Global Village
Yusuf M Adamu
In this poem Yusuf M Adamu offers his view of the impact of globalisation.
* Before reading, write down what you think the poem might be about based on
- the title (What is a ‘village’? How does the adjective ‘global’ go with it?);
- your knowledge of the topic;
- the poet’s name (Where do you think he comes from?).
* Discuss your notes in class, then save them for your analysis and final evaluation of the poem.

Global village

though we are all human
we are made to be different
by forces beyond our clout

yet they want remake us
in a new image of their choice
in a village too big to be safe

the world they now call
a single village in the globe
with a big brother to match

as long as we are second class
within that large village fashioned
we should not be subjected to
someone’s standards
someone’s culture
someone’s technology
someone’s understanding
someone’s world view
someone’s theories and concepts

they try hard in harder ways
to make us part of that village
but we know we are different
and shall strive to leave outside
that fashioned unsafe village

Read the poem and jot down your first impression of what it is about.
Now look at the style and form of the poem and describe them as precisely as possible. Compare notes with a partner and discuss to what extent your information is of significance for the poem’s central message. Keep your notes and ideas ready for further reference.
with a partner or in groups of three, go through the poem and make notes on the following:
-Who is the speaker? Who might he be speaking to?
-Who/and what is he speaking about? (What key words are there to indicate this?)
-what is the speaker’s attitude towards ‘global village’? (how does his attitude come out in the poem?)
-What development do you see from the first to the last stanza? Look for clues such as similar words and phrases, and echoes within the poem.
-Which aspects of the poem’s form are connected with the overall message (look again at your notes from task2)
Decide as a group what the message of the poem is and write down your conclusions. Compare your conclusions with those of the other groups and discuss in class the overall message and your differing interpretations of it.

I gave most of the participants a photocopy of this and the selections below.

Religious poems

The selection below are considered and presented as ‘purely religious’ poems.

prayer time

when i feel uneasy
worried and confused
inattentive to other things
prayer time has elapsed
i am busy doing something else
the moment i pray
happiness abound in my heart
serenity engulfs my frame
i can do other things now
nothing hinders my way
from then on


smoothness of affairs
freedom from wants and worries
promises of the day break
gives us a peace of mind
the conviction
that God exists
gives us permanent peace



two extremes in the terrain of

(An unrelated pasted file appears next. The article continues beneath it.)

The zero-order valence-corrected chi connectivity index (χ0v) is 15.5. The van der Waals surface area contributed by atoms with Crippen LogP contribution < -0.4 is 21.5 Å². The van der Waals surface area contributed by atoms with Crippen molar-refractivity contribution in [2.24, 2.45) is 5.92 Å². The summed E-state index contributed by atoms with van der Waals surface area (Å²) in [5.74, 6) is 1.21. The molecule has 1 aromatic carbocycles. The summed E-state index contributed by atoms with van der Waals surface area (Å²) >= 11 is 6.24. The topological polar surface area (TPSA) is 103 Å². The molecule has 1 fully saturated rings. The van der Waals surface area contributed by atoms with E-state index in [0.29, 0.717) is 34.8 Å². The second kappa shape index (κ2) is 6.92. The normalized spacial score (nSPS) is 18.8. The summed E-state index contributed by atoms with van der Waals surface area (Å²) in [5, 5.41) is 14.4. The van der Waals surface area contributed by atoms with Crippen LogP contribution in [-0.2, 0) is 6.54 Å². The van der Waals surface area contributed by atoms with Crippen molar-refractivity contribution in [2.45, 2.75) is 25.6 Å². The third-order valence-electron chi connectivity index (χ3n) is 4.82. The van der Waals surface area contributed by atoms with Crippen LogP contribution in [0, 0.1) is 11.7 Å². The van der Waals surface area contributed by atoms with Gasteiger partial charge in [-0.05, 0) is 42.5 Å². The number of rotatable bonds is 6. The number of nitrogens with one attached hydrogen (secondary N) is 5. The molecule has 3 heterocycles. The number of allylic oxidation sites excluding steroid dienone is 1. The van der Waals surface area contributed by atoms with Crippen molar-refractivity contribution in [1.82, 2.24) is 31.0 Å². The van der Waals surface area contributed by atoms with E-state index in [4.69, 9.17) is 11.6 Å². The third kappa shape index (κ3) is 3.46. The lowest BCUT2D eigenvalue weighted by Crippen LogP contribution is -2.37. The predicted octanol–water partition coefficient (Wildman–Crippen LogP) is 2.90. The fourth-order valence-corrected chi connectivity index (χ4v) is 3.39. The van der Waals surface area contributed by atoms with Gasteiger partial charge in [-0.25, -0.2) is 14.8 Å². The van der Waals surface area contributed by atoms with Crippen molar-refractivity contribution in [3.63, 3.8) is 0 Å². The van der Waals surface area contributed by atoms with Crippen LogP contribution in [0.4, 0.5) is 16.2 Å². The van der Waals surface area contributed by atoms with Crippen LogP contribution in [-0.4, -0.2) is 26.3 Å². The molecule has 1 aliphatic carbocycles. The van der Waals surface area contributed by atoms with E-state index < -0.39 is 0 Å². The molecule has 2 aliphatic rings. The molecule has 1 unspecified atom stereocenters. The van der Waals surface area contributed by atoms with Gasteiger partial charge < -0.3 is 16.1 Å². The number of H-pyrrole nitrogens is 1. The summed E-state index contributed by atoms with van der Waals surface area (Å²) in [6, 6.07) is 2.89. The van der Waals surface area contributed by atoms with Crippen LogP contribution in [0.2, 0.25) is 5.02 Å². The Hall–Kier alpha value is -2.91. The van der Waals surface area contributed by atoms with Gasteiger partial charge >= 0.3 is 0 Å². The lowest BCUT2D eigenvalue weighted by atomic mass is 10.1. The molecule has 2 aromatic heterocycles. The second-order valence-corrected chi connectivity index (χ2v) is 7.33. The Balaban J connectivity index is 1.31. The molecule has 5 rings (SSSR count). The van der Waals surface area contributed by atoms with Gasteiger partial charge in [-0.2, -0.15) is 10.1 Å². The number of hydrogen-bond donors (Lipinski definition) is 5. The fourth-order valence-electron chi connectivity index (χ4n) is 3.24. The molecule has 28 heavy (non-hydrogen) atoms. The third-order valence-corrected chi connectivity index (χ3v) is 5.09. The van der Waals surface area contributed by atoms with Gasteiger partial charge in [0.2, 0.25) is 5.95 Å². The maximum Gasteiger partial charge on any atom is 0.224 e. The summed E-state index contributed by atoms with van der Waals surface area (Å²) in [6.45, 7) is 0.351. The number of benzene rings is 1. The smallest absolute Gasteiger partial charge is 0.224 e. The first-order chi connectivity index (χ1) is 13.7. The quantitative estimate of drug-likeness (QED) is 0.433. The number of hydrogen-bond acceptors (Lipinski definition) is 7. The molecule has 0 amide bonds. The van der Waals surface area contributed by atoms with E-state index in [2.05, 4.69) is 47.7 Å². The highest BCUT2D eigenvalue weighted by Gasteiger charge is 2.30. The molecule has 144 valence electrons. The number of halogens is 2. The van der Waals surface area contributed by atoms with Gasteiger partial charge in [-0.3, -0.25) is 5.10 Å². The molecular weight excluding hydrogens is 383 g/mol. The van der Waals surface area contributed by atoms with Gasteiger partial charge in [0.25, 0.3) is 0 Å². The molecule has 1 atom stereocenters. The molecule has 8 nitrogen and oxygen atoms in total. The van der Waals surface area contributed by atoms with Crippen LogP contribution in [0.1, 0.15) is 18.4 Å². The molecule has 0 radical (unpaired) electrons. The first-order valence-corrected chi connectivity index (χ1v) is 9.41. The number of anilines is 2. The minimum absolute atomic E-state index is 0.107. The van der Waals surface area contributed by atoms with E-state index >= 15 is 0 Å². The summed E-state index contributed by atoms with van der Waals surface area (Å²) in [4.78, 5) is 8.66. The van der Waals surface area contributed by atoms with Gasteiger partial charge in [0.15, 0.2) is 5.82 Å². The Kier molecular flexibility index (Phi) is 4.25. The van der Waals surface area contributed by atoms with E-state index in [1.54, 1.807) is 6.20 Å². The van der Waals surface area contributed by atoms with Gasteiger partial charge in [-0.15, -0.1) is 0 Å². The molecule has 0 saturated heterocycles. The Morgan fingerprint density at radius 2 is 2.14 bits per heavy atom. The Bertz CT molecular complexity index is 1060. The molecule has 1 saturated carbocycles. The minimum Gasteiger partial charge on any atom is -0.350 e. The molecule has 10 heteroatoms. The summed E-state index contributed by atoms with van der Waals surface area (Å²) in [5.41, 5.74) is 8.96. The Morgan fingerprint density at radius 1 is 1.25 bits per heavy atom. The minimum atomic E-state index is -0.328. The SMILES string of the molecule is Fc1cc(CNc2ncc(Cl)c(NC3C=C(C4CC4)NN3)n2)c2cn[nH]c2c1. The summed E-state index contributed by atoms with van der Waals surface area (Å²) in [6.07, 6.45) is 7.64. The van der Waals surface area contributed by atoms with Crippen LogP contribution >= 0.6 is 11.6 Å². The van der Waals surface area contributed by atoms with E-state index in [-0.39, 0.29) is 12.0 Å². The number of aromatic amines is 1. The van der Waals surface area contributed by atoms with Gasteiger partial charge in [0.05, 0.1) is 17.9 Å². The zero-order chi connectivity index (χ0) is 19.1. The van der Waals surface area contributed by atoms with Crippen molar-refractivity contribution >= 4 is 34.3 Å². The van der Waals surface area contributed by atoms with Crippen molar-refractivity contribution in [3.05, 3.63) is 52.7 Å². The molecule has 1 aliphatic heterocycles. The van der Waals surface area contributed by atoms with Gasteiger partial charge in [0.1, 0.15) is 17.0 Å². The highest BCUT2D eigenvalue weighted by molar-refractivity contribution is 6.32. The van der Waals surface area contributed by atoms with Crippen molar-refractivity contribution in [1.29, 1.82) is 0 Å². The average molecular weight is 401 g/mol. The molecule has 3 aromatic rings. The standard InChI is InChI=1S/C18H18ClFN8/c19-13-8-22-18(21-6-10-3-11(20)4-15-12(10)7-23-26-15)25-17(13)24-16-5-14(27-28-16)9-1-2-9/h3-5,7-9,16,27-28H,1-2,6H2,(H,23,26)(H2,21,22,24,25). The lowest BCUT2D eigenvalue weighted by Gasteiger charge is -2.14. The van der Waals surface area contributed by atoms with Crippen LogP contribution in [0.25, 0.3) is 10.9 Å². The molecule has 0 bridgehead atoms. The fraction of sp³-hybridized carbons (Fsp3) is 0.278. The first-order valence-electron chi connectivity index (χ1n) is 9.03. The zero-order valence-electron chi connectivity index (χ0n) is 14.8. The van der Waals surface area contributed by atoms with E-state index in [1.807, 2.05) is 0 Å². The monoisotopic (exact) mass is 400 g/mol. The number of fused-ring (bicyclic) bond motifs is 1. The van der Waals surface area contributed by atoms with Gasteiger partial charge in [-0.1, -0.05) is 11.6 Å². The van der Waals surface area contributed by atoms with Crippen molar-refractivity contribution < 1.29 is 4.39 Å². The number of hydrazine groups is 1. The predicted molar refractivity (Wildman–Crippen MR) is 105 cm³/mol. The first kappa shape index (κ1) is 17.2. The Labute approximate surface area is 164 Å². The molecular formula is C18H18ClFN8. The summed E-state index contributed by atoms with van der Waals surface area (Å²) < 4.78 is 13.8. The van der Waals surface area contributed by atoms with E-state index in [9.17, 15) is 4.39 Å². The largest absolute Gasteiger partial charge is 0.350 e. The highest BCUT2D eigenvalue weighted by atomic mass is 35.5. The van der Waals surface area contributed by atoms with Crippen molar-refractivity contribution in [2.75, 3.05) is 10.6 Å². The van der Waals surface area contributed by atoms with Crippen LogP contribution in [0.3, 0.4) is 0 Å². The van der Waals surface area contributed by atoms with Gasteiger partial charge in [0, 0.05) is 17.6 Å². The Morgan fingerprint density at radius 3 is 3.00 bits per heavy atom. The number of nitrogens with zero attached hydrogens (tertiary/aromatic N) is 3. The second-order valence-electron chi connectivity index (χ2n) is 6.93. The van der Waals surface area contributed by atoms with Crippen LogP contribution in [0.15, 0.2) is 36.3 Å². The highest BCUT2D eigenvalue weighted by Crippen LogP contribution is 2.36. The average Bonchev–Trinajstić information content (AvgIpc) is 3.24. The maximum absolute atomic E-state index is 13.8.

human behaviour lie oblique
on one extreme the beast
on another stupidity
in between lies reasoning

October 11 1999

living in peace

you live in peace
when you are peaceful with yourself

you will live in peace
when your intentions are good

you will live in peace
when you always think good about others

you will live in peace
when everyone his rights you give

you will live in peace
when every trust in your hands is safe

you will live in peace
when other peoples’ business you did not interfere

you will live in peace
when your activities do not harm others

you would indeed live in peace
when you do your job properly

you would certainly live in peace
when you forgive mistakes

you will always be in peace
when you trust in God

Political poems


A tradition it is becoming
When power is snatched from your hands
When your influence is gone
When you no longer have a say
When you are no longer acting on stage
You are accused of all wrong doings
‘past administration’ you are labelled
Any little mistake is yours

Those in power think they are better
In fact they want to be seen as saints
But saints are made by their actions
Saints never accuse others to hide their weaknesses
Saints are careful not to blow their trumpets

They are judged by prosperity
Never define their sainthood
Their good deeds tell who they are
Those that now call themselves saints
Will not remain as saints when they leave office
Nay they will also be like their predecessor,

October 21 1999.

I don’t care
I value my way of life
It is the best life can give
I eat what I want
Wear what I chose
Go to where I wish
Sleep in a nice house
Do whatever I want
Without fear of anyone
For I’m secured

I am rich and beautiful
I am powerful and proud
Tall I stand among others
Why should I care about any one
So long my way of life is protected

I waste a lot no doubt
I consume too much I am sure
But that is because I’m powerful
That’s why others envy me always
That is why I’m the best

Why should I worry about others
It is not my business to care
The way of the rich is not the way of the poor
The lifestyle of the strong does not look the weak’s
Civilization is what I think it is
I should care only about me

Who cares if you are hungry
Or have no roof above your head
Who mind that you are diseased
Or insecure poverty-stricken
Why should I be concerned
If you are oppressed and cheated
I care only about myself
I always feel I’m more civilized
I am a human being but not like you

It is a matter of time
The day shall come when
Everyone must care
About every other one
By the dare need to be truly human

January 20, 2002
The following poems were presented as poems of our social reality.

Gsm palaver

suddenly it rings
and away its holder
moves trying to catch
the incoming call; hello!, hello!

away by the side
to make conversation inaudible
yet very audible is all said
those left disturbed by loud voice

why move away
when all said is heard?
stay there and talk
let everyone hear!

Pakoto, 18/11/02

career beggars